This particular struggle is most easily addressed if met head-on at the program’s inception and can be as simple as a survey of employee’s interests in a list of potential activities under consideration. Understanding the basic demographics of your workforce can also help inform what types of programs make the cut. Gender, age, shift work (who will actually be around if you are offering programs on-site during the day), etc. are all useful statistics to consider, but don’t get too overzealous and start trying to dig into specific health related needs—HIPPA can get messy quickly.

By starting out with wellness activities that employees want to take part in, you are already ahead of the curve.

But don’t worry if you already have a program in place, it’s not too late to start taking your employee’s interests into account. In fact, a quick survey of your employees every couple of years to make sure the programming is still relevant isn’t a bad idea either.

2. Make the programming accessible—both geographically and intellectually.

If your organization is on the larger side or draws employees from a diverse geographic footprint, make sure the activities are easily accessible to as many individual employees as possible. Your employees are probably juggling a family life, the stress of work, and any number of other time intensive activities.

In short, their time is valuable, so partnering with a gym with only one location far on one side of town may not see the best results. Instead, consider offering reimbursement for a gym of the employee’s choosing or make the investment in an on-site gym or fitness classes.

Online programming can be an easy option, but make sure it is providing useful information that isn’t too overwhelming or too basic. One the one hand if the online articles, tracking mechanism, or lectures are overly technical and scientific employees might be turned off, but by the same token presenting overly simplistic information won’t do your employees any good either.

3. Use the resources you already have.

Many health insurance packages include an array of free resources that you the employer can pass along to your employees. All you have to do as the employer is promote them. But that is sometimes easier said than done—now someone has to be tasked with sending out the email reminders or monthly newsletters to help get employees on board. If financial resources are not available to create a new position (e.g. Wellness Coordinator) delegation or committee work can be helpful in prevent overloading a single individual with wellness related administrative tasks. Of course if all else fails, and you are determined to create a robust, successful wellness program, just ask for help. You may find that you have a multi-talented staff that is more than willing to share their kick-boxing expertise or vegan baking skills with their co-workers.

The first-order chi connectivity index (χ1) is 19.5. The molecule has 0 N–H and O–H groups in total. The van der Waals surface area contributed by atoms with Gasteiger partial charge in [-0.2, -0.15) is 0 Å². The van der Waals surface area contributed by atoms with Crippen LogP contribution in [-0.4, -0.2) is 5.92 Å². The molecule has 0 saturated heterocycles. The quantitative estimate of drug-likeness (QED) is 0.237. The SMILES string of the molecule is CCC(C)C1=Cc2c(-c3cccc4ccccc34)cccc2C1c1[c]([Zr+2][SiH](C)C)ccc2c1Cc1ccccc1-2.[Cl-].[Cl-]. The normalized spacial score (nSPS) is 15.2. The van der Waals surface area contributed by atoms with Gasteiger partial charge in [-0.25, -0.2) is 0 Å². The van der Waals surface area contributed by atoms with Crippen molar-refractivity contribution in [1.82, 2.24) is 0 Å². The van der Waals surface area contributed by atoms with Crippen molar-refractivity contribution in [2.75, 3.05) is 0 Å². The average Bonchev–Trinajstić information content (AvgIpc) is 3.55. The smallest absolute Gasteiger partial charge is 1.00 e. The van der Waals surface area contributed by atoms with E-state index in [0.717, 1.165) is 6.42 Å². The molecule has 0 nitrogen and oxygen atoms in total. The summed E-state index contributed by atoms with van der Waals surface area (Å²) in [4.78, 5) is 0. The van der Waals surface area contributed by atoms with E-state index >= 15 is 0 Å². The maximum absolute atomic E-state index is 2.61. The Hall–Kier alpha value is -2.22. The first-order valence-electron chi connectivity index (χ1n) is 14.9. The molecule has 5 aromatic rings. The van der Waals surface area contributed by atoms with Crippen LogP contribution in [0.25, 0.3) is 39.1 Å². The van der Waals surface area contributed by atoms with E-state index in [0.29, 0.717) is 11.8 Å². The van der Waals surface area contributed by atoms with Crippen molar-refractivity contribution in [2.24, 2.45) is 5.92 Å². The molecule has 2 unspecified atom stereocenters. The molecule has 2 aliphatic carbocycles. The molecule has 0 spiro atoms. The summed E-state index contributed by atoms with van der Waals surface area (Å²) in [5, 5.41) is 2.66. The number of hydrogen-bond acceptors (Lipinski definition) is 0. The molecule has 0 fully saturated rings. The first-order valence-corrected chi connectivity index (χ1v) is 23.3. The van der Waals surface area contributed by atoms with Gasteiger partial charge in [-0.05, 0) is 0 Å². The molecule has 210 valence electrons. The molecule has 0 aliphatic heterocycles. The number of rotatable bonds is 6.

4. Get full buy-in on all levels.

As with most new initiatives, it is critical to get the full support of the top management team. Buy-in from the top can definitely be helpful when budget season rolls around, but when it comes to wellness programs, a more visible buy-in can be hugely helpful as well. Having the CEO out there trying to get to his or her 10,000 steps during lunch can be a great motivator and even a fun way for employees to interact casually with other employees that they may not typically encounter on a day-to-day basis. And of course keep in mind that the importance of buy-in goes beyond these specific activities to the bigger picture of what you are trying to achieve with your wellness program. If your end goal is to fully indoctrinate your organization with a culture of wellness, engaging employees at all levels is particularly important.

5. Incentivize, when you can.

Even with all the struggles and barriers to participation discussed above, many organizations are running very successful wellness programs. If better health isn’t enough of a motivator, money is bound to do the trick. Keep in mind that there are specific limitations as to how much and how the monies are distributed for each individual and for different types of activities. Cost can also be a strong disincentive against certain behaviors, most notably tobacco usage. The Affordable Care Act provides a detailed breakdown of allowable incentives and disincentives should you choose to go down the path of incentivizing your wellness program. If you aren’t quite ready for the monetary commitment, remember that food or other small non-monetary incentives can help improve the effectiveness of your programming by bolstering attendance at lectures or participation in fitness challenges.

Much like the New Year’s resolution you made a week ago, setting your organization’s wellness program up for success can seem overwhelming. But with the help of the advice above and a little extra hard work and perseverance in 2016, you too can get to the gym 4 days a week and get your employees to show up for the nutritionist you’ve booked for that lunch-n-learn next month.

View ERC's Wellness Practices Survey Results

This report summarizes the results of ERC’s survey of organizations in Northeast Ohio, conducted in September of 2015, on practices related to health care and wellness.

View the Results

2016 Attendance Record and 2016 Vacation Planner (Free Downloads)

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Tracking employee attendance is important to ensure that you have a record of employee absence, tardiness, vacation time and more. Download the free Attendance Record below to help you track attendance for your employees.

2016 Attendance Record

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Vacation planners can make an employer’s vacation request and approval process a lot easier and more efficient. We've put together a free Vacation Planner for 2016 that you can download below.

2016 Vacation Planner